Thought I'd post a few pictures of some of our recent fishing escapades to far away mountain top loughs. Nothing much to say so I'll let the pictures do the talking
Thursday, 1 July 2021
As you know by now I'm an avid angler and lures are my passion and speciality. I've been doing a lot of trout fishing lately and experimenting with different lures to see if there is any common denominator in trout crankbaits, the results seem to be keep it small with a fast tight wiggle and it seems to make all the difference
Nice brownie on a small firetiger crank
Unusual for a brownie is the deep red flesh, usually a sign on a shrimp and fish feeder..
Nice fat rainbow on a crickhopper crankbait in er..firetiger lol , is there a pattern emerging here ?
The rod I caught the rainbow on was made in Kenneth Rankins shop in Belfast, a hollow glass hand built beauty that my Dad bought me for my 14th birthday, so it's nearly 40 years old now. This faithful companion has been with me on many an adventure and caught nearly every freshwater and quite a few salt water fish around the island of Ireland, it was a pleasure to bring it out of hibernation and put it to good use again.
Tuesday, 20 April 2021
Sunday, 21 March 2021
Lough neagh is the biggest freshwater lough in the British Isles and in years gone by there were pieces of petrified wood taken from the lough and fashioned into whetstones to be sold in the cities for sharpening knives, you can occasionally still find pieces of petrified wood along the shore line if you look carefully..
Thursday, 21 January 2021
I was recently sent a copy of the Preppers Medical Handbook by its author Dr William W. Forgey M.D. Although he never asked for the book to be formally reviewed I felt it was necessary to do so as it is an outstanding addition to any bushcrafters or preppers library.
All too often we prepare with kit, skills, weapons, and expeditions often relying on one person in the group to deal with any medical incidents that may occur, however should that person fall ill themselves the group could find themselves at a distinct disadvantage with no medical help, however there is now no excuse as long as you carry this book with you at all times.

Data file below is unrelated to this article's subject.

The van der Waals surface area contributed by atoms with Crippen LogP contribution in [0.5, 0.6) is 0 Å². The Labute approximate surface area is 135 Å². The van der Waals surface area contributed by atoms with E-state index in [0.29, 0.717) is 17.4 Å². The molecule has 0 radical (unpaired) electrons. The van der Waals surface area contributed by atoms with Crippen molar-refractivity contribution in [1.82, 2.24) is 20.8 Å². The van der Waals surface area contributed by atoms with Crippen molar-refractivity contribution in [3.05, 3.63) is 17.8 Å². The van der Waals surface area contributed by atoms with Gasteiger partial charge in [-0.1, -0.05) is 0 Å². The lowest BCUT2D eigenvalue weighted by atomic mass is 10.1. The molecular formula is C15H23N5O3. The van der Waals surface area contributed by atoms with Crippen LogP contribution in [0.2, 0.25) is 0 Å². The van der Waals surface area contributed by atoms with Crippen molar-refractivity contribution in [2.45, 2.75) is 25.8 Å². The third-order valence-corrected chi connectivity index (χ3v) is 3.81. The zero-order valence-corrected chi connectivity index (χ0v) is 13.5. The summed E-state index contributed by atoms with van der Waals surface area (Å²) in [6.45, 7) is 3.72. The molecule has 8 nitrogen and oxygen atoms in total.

This volume is quite detailed and I'd assume it's directed at people who already have some medical knowledge as certain phraseology or words might only be familiar to those with a little first aid or medical background. In saying that, everything is clearly explained and laid out in a detailed and concise manner so that the average Joe or Jane can easily understand how to deal with any medical emergency, however I would recommend you familiarise yourself with the book's layout so that should an emergency occur you're not flicking through pages trying to find the necessary course of action while in a panic. Basically every possible scenario you are likely to encounter appears in the book, and it does go into deeper and more focused detail than a simple first aid manual. To be honest I can't recommend it highly enough, this book should be read and re-read often and carried in your pack on every expedition, also make sure your buddies get a copy and make them familiarise themselves with it too, you never know, having this book on hand may just save someones life one day.. again I must re-emphasise, bring it with you at all times, this should be as important to you as your knife!
Monday, 21 December 2020
A wonderfully helpful plant to find at this time of year when a lot of other berries have disappeared.
Bright orange, said to be the colour or mermaids blood, it springs up in prickly bushes around a lot of our coastline. To such an extent that its classed as invasive and is often removed.
However the berries are high in vitamins, particularly vitamin c, minerals and trace elements. It's got a great reputation for lowering blood pressure and as a skin emollient. Its incredibly bitter and sharp to taste straight off the bush, though I love that, but can be made into syrups and jams or mixed with other ingredients to make a delicious compote. Be careful of the thorns, but enjoy the flavour.
Thursday, 19 November 2020
In Northern Ireland we've been brought up eating a particular type of seaweed called Dulse ( in Belfast we pronounce it dulice). One of the red seaweed it's got a gorgeous salty irony taste and is a great reminder of my youth when my grandfather and I would gather lots of it and dry it out in the hedge around the hut.
These days I often usually just dry it, grate it and use it as an additive in food dishes, particularly stews and soups in which it gives a meaty salty taste..